“Cold, Cold Heart,” the story-driven DLC for 2013’s “Batman: Arkham Origins” reminds me of everything that frustrated me about the most disappointing game of last year. No one wanted to love “Origins” more than I did and I’m still wildly anticipating the franchise’s PS4 debut with “Batman: Arkham Knight” later this year. I adored “Batman: Arkham Asylum” and if it weren’t for that AWFUL glitch that forced thousands of gamers to lose their save game files with an update, “Batman: Arkham City” would have competed for Game of the Year. It was a masterfully designed experience, perfectly balancing action and storytelling with the best melee gameplay, well, maybe ever. And yet “Origins” sank. It offered more repetitive gameplay, feeling almost like deleted scenes from the last game. It got better as it went along but that sinking sensation that it wasn’t going to live up to our expectations poisoned the well. And that poison returned when I started playing “Cold, Cold Heart.”
It should prove how much I love this series that I was excited enough to hear that “Cold, Cold Heart” was being released for the PS3 that I put it on my personal calendar. Gamers are a resilient bunch. You can burn us with a disappointing game and we’ll still anticipate what comes next. “Arkham Origins” was such a throwaway game that the developers of “Arkham Knight” recently referred to their game as part of a trilogy (which means they’re ignoring “Origins” even exists). So this is DLC that expands a game that most of the people involved in this franchise have forgotten. But it’s cheap ($10), gives players three hours of superhero action at the time of year when caped heroes couldn’t be more popular, and primes the pump for “Arkham Knight.” As long as you approach it with that context, it’s not the worst way you could spend three hours on a rainy April day. However, it’s not the best way to spend your PSN credit either.
Perhaps I was kind of psyched for “Cold, Cold Heart” because I love the bad guy—the fun Mr. Freeze, a character made laughable by Arnold Schwarzenegger in “Batman & Robin” but redeemed by being generally awesome in “Batman: The Animated Series”. How did Mr. Freeze get involved with The Penguin and become one of Batman’s most notable enemies? “Cold, Cold Heart” has an engaging narrative to explain it, starting with a brutal attack on Wayne Manor that cleverly introduces a world of fire and ice. One minute, you’re navigating a burning mansion, the next you’re dodging the INCREDIBLY annoying Cryogun, which can freeze Batman in place. The narrative takes the player through several brand-new interiors along with some familiar exteriors. Other new tricks include a new suit called the EX Suit, which allows Batman to melt ice, natch, and a thermal batarang. The developers do deserve credit for trying to expand the world of “Origins” for only ten bucks. It’s less than most DLC that plays for a shorter period of time or offers nothing but new maps.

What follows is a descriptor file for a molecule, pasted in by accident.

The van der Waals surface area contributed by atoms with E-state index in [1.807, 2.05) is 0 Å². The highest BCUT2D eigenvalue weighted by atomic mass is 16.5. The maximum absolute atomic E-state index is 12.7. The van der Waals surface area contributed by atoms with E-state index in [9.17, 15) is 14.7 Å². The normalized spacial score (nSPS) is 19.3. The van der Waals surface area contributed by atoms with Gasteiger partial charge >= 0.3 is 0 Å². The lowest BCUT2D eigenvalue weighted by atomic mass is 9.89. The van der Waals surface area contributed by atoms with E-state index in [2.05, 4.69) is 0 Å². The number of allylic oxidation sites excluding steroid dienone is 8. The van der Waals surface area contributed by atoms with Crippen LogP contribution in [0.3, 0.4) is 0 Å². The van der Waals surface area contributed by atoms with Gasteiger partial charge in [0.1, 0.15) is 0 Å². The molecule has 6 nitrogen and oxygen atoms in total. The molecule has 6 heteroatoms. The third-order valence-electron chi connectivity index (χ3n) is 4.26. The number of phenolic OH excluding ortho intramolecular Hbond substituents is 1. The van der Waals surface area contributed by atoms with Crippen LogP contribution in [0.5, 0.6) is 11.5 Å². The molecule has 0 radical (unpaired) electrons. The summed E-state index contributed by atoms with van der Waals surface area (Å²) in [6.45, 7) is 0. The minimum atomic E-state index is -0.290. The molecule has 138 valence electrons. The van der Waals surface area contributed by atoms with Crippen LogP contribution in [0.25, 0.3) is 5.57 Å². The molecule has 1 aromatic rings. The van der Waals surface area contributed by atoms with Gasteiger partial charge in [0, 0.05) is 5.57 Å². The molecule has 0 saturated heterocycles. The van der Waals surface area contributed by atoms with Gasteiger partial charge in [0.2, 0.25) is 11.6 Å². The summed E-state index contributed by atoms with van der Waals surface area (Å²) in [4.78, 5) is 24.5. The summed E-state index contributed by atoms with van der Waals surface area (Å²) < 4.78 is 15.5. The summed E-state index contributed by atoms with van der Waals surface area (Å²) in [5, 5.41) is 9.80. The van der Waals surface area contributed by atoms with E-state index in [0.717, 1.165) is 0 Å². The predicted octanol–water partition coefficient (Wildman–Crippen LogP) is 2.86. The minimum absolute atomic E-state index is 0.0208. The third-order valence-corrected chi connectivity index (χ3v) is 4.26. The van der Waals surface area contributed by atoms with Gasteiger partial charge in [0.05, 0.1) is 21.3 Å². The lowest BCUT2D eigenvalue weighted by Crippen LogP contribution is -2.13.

And yet the game has that echo of familiarity that frustrated me last time along with an undeniable series of repetitive passages. I enjoyed the opening chapters in Wayne Manor quite a bit but before I knew it I was outside going through the same-old routine of dropping, gliding, and zip-lining to safety. Enter an area, take out the enemies, move on.
I did wonder during “Cold, Cold Heart” if this kind of adventure isn’t the future of gaming. Everything has become more bite-sized nowadays with MP3s taking over for full albums and episodes of TV supplanting entertainment time that used to be filled by films. Will we someday do most of our gaming in three-hour, ten-dollar chunks? If we do, I hope they’re a little more refined than “Cold, Cold Heart.”